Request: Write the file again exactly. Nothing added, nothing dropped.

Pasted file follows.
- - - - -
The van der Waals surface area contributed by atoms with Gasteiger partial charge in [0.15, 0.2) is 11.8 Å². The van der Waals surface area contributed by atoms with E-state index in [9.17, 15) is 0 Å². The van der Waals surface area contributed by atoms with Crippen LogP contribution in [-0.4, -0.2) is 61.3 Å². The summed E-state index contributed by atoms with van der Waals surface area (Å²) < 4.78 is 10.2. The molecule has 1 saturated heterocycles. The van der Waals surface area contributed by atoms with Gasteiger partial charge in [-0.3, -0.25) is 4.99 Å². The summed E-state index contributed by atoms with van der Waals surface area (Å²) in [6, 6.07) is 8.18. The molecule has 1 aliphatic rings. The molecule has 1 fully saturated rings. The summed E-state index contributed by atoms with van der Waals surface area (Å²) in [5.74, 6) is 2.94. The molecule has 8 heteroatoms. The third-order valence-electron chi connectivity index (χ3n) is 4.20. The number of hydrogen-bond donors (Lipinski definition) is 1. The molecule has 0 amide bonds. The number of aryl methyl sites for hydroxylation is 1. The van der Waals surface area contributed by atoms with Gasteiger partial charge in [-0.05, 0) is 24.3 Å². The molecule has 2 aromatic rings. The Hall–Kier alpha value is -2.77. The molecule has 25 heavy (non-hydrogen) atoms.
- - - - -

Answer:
The van der Waals surface area contributed by atoms with Gasteiger partial charge in [0.15, 0.2) is 11.8 Å². The van der Waals surface area contributed by atoms with E-state index in [9.17, 15) is 0 Å². The van der Waals surface area contributed by atoms with Crippen LogP contribution in [-0.4, -0.2) is 61.3 Å². The summed E-state index contributed by atoms with van der Waals surface area (Å²) < 4.78 is 10.2. The molecule has 1 saturated heterocycles. The van der Waals surface area contributed by atoms with Gasteiger partial charge in [-0.3, -0.25) is 4.99 Å². The summed E-state index contributed by atoms with van der Waals surface area (Å²) in [6, 6.07) is 8.18. The molecule has 1 aliphatic rings. The molecule has 1 fully saturated rings. The summed E-state index contributed by atoms with van der Waals surface area (Å²) in [5.74, 6) is 2.94. The molecule has 8 heteroatoms. The third-order valence-electron chi connectivity index (χ3n) is 4.20. The number of hydrogen-bond donors (Lipinski definition) is 1. The molecule has 0 amide bonds. The number of aryl methyl sites for hydroxylation is 1. The van der Waals surface area contributed by atoms with Gasteiger partial charge in [-0.05, 0) is 24.3 Å². The molecule has 2 aromatic rings. The Hall–Kier alpha value is -2.77. The molecule has 25 heavy (non-hydrogen) atoms.